North American river otters live in most parts of North America. They are found in Canada and most of the United States, except in portions of the Southwest, and a few other areas. They can live in a variety of water habitats including marshes, ponds, lakes, and estuaries. The water can be cold or warm. Similar to beavers, otters create homes on or near the water. These homes called dens can be accessed by the otters from underwater. These underwater entrances help the otter to escape predators such as bobcats, alligators, coyotes, and raptors.
Otters have been described as carnivores by many resources, but they have been found to eat some aquatic plants, so this would mean they are omnivores. Their diet consists primarily of fish and crustaceans, but they will also feast on bird eggs, reptiles, and amphibians. During a visit to the Roger Williams Park Zoo, my girls and I learned that the male North American river otter became ill after eating some holly in its enclosure. The zookeepers removed the holly, but the otter never regained its full strength. Animals can be very unpredictable and it's important that these instances be documented so that captive animals can be kept safe. Although most animals avoid foods that they know to be harmful, some animals may not know, or could accidentally ingest these items. Animal diets may also change due to environmental factors. For instance, if otters, primarily carnivores, start finding fewer animals in their environment to eat, they may need to start eating plants.
Otters are very playful creatures. They tend to live alone in pairs, but will often socialize in groups. They communicate using a lot of different sounds including yelps, whistles, and growls. Like the fox, which was last week's critter spotlight, otters will mark their territory as well, but they use scent glands that are located at the base of their tales.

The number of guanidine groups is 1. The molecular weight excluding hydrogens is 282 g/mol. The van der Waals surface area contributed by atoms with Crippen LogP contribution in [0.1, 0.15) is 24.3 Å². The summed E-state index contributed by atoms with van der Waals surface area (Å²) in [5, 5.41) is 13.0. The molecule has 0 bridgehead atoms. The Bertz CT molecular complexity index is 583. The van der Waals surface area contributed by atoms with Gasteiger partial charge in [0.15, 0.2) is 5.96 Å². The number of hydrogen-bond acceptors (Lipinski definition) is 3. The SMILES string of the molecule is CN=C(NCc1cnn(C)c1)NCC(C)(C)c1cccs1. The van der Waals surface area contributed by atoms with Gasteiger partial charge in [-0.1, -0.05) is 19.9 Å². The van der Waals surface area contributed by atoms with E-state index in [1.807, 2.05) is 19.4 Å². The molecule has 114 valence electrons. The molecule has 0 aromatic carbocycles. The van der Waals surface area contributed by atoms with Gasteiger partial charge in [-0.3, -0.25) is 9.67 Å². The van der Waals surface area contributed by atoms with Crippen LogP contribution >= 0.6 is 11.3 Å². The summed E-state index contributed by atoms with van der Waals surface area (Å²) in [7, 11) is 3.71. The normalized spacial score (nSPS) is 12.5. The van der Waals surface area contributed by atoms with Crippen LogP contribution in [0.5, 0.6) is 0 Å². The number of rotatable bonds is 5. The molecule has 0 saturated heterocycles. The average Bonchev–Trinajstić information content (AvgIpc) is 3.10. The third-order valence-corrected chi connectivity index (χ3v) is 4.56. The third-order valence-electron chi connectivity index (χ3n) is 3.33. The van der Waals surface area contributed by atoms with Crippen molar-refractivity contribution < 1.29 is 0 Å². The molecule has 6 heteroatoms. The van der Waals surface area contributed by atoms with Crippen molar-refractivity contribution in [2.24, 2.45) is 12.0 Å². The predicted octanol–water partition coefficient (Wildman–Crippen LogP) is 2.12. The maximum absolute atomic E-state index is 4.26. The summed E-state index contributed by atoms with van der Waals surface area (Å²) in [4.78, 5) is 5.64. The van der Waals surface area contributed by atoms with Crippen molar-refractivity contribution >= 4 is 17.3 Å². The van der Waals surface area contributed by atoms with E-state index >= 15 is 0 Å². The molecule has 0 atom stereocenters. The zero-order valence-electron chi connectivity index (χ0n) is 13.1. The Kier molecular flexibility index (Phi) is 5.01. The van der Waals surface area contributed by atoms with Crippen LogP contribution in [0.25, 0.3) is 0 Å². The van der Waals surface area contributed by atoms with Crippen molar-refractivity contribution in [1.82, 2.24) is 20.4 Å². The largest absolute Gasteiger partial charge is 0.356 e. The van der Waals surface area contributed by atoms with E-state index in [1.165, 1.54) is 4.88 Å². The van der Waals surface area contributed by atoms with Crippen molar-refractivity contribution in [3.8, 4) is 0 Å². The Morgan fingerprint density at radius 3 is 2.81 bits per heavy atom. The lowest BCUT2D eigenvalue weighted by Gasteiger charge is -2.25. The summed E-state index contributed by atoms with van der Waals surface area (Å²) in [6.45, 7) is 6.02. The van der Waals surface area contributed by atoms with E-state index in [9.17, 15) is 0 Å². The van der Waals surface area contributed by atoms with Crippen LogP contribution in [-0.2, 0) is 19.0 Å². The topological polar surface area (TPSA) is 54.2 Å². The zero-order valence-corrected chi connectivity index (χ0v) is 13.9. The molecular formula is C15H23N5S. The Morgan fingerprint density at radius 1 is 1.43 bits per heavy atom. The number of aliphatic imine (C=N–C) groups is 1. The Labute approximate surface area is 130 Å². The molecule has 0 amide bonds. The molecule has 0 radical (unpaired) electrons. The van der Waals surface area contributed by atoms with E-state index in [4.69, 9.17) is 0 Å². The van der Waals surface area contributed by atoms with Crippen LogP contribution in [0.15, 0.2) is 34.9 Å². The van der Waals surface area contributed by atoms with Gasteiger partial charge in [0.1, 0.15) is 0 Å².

Otters can live about 12 years. The oldest living otter on record reached 27. They weigh anywhere from 10-30 pounds. Otters have cool adaptations for life in the water. They have a nictitating membrane, which acts like a third eyelid which they can keep closed but still can see through for travel under the water. They have extremely long whiskers which help them to locate and capture prey. They have a very coarse outer layer of hair which helps to repel water. They can close their nostrils when traveling under the water for long distances. They have fully webbed feet. Lastly, they have a long, muscular tail, which helps to propel them through the water. They have been known to travel as fast as 8 miles per hour.
Here is a picture of the female North American river otter at Roger Williams Park Zoo. She is pregnant and her pups are due sometime around August.
I hope you enjoyed this week's critter spotlight. Remember, if you have a suggestion for a future spotlight, please email me at email@example.com
Happy Exploring my friends, don't forget to bundle up and get outside in the snow!